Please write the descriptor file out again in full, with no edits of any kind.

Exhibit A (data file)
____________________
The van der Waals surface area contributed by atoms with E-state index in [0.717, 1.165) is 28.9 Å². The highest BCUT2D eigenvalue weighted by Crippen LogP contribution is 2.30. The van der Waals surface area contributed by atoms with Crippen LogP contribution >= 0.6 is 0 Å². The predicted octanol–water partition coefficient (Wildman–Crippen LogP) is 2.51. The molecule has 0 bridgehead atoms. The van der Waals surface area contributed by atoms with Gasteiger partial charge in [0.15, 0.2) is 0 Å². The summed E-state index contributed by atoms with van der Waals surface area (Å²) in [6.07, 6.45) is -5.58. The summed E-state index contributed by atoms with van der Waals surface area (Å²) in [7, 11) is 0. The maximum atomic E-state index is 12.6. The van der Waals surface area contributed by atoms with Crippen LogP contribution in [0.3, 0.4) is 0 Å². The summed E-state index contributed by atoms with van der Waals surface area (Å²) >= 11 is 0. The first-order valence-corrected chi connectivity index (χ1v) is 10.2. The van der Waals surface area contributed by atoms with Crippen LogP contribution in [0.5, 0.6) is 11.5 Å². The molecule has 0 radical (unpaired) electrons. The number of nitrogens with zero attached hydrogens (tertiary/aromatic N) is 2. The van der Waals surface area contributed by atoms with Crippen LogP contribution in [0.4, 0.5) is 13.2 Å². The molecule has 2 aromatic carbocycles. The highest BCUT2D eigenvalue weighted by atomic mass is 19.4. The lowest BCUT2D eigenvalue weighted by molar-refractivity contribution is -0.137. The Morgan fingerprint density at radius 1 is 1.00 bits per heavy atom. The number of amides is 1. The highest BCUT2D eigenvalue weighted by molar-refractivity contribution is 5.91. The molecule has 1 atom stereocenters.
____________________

The van der Waals surface area contributed by atoms with E-state index in [0.717, 1.165) is 28.9 Å². The highest BCUT2D eigenvalue weighted by Crippen LogP contribution is 2.30. The van der Waals surface area contributed by atoms with Crippen LogP contribution >= 0.6 is 0 Å². The predicted octanol–water partition coefficient (Wildman–Crippen LogP) is 2.51. The molecule has 0 bridgehead atoms. The van der Waals surface area contributed by atoms with Gasteiger partial charge in [0.15, 0.2) is 0 Å². The summed E-state index contributed by atoms with van der Waals surface area (Å²) in [6.07, 6.45) is -5.58. The summed E-state index contributed by atoms with van der Waals surface area (Å²) in [7, 11) is 0. The maximum atomic E-state index is 12.6. The van der Waals surface area contributed by atoms with Crippen LogP contribution in [0.3, 0.4) is 0 Å². The summed E-state index contributed by atoms with van der Waals surface area (Å²) >= 11 is 0. The first-order valence-corrected chi connectivity index (χ1v) is 10.2. The van der Waals surface area contributed by atoms with Crippen LogP contribution in [0.5, 0.6) is 11.5 Å². The molecule has 0 radical (unpaired) electrons. The number of nitrogens with zero attached hydrogens (tertiary/aromatic N) is 2. The van der Waals surface area contributed by atoms with Crippen LogP contribution in [0.4, 0.5) is 13.2 Å². The molecule has 2 aromatic carbocycles. The highest BCUT2D eigenvalue weighted by atomic mass is 19.4. The lowest BCUT2D eigenvalue weighted by molar-refractivity contribution is -0.137. The Morgan fingerprint density at radius 1 is 1.00 bits per heavy atom. The number of amides is 1. The highest BCUT2D eigenvalue weighted by molar-refractivity contribution is 5.91. The molecule has 1 atom stereocenters.